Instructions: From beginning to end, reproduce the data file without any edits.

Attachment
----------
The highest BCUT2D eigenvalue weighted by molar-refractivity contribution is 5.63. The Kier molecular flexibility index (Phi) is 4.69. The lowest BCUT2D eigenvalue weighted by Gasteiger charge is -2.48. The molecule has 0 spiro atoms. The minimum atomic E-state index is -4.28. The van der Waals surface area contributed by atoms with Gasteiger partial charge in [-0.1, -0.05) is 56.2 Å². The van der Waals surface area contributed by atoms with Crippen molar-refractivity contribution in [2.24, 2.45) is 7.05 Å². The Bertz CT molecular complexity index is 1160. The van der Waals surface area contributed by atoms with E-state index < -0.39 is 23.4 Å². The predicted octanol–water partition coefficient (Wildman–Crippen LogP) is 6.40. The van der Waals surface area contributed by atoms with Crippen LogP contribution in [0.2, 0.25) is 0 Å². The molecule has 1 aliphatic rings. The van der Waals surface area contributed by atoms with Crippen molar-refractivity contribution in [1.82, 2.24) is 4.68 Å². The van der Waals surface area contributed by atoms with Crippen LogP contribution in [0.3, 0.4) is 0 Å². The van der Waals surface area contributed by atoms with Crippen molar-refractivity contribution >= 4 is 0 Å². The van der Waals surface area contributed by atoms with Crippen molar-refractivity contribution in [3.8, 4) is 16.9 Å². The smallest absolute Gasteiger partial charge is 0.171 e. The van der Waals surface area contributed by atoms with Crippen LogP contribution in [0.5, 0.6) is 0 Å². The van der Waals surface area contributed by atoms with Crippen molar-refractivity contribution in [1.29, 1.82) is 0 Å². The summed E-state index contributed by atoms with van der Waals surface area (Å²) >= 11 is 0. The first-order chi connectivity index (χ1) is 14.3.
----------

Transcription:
The highest BCUT2D eigenvalue weighted by molar-refractivity contribution is 5.63. The Kier molecular flexibility index (Phi) is 4.69. The lowest BCUT2D eigenvalue weighted by Gasteiger charge is -2.48. The molecule has 0 spiro atoms. The minimum atomic E-state index is -4.28. The van der Waals surface area contributed by atoms with Gasteiger partial charge in [-0.1, -0.05) is 56.2 Å². The van der Waals surface area contributed by atoms with Crippen molar-refractivity contribution in [2.24, 2.45) is 7.05 Å². The Bertz CT molecular complexity index is 1160. The van der Waals surface area contributed by atoms with E-state index < -0.39 is 23.4 Å². The predicted octanol–water partition coefficient (Wildman–Crippen LogP) is 6.40. The van der Waals surface area contributed by atoms with Crippen LogP contribution in [0.2, 0.25) is 0 Å². The molecule has 1 aliphatic rings. The van der Waals surface area contributed by atoms with Crippen molar-refractivity contribution in [1.82, 2.24) is 4.68 Å². The van der Waals surface area contributed by atoms with Crippen LogP contribution in [0.3, 0.4) is 0 Å². The van der Waals surface area contributed by atoms with Crippen molar-refractivity contribution >= 4 is 0 Å². The van der Waals surface area contributed by atoms with Crippen molar-refractivity contribution in [3.8, 4) is 16.9 Å². The smallest absolute Gasteiger partial charge is 0.171 e. The van der Waals surface area contributed by atoms with Crippen LogP contribution in [0.5, 0.6) is 0 Å². The van der Waals surface area contributed by atoms with Crippen molar-refractivity contribution in [1.29, 1.82) is 0 Å². The summed E-state index contributed by atoms with van der Waals surface area (Å²) >= 11 is 0. The first-order chi connectivity index (χ1) is 14.3.